Hundreds have to buy new DCC recycling bins

Some blue bins have cracked. Photo by Linda Robertson.
Some blue bins have cracked. Photo by Linda Robertson.
Safety concerns mean hundreds of ratepayers will have to buy new recycling bins for glass - albeit at a discounted price - to use as part of the Dunedin City Council's kerbside collection system.

A staff report to the meeting of the council's infrastructure services committee this week confirmed about 890 of the city's blue glass recycling bins needed replacing.

Contractors had checked the bins and found problems including broken rims, bottoms and handholds, meaning they could break when lifted and become a health and safety concern for collection staff, the report by council solid waste manager Ian Featherston said.

"If the bin is badly cracked, there is a potential for the bin to collapse under the weight of the glass and smash on the ground or injure the operator," he said.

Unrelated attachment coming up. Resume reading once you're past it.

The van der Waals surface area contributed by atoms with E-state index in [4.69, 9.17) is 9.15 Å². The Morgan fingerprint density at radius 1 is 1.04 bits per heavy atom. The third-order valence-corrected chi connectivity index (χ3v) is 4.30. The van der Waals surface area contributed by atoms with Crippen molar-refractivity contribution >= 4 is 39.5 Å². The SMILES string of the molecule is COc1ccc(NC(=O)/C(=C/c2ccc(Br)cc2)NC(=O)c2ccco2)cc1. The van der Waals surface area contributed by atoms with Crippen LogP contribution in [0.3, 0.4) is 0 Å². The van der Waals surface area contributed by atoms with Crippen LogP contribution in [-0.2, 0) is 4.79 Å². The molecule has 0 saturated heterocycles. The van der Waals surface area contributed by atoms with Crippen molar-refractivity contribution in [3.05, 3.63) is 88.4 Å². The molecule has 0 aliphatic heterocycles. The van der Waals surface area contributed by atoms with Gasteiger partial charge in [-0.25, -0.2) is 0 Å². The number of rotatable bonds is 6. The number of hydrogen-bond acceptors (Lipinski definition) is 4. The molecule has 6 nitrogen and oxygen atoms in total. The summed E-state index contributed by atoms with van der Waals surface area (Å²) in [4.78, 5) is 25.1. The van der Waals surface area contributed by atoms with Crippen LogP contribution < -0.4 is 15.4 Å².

The bins were introduced as part of the city's recycling collection service in 2003, with an expected lifespan of five years, and had been used for glass recycling since wheelie bins were introduced last year.

There were 47,000 households in Dunedin that were charged rates for the kerbside collection service, and some properties had previously replaced or repaired their blue bins, he said.

However, the number now needing replacement meant a full replacement programme, costing more than $500,000, was not warranted, he said.

Instead, ratepayers with defective bins would be asked to pay $10 for a new bin, discounted from $12, which was "fair to the residents that have purchased a replacement bin in recent times", he said.

Bins deemed to need replacement would be stickered over the next month and if they were not replaced, would be stickered again to indicate they would no longer be collected, he said.

New bins would be more robust, with an expected lifespan of 15 years, and hold slightly more glass, he said.

Older blue bins no longer able to be used could be broken up and recycled through the council's wheelie bins.

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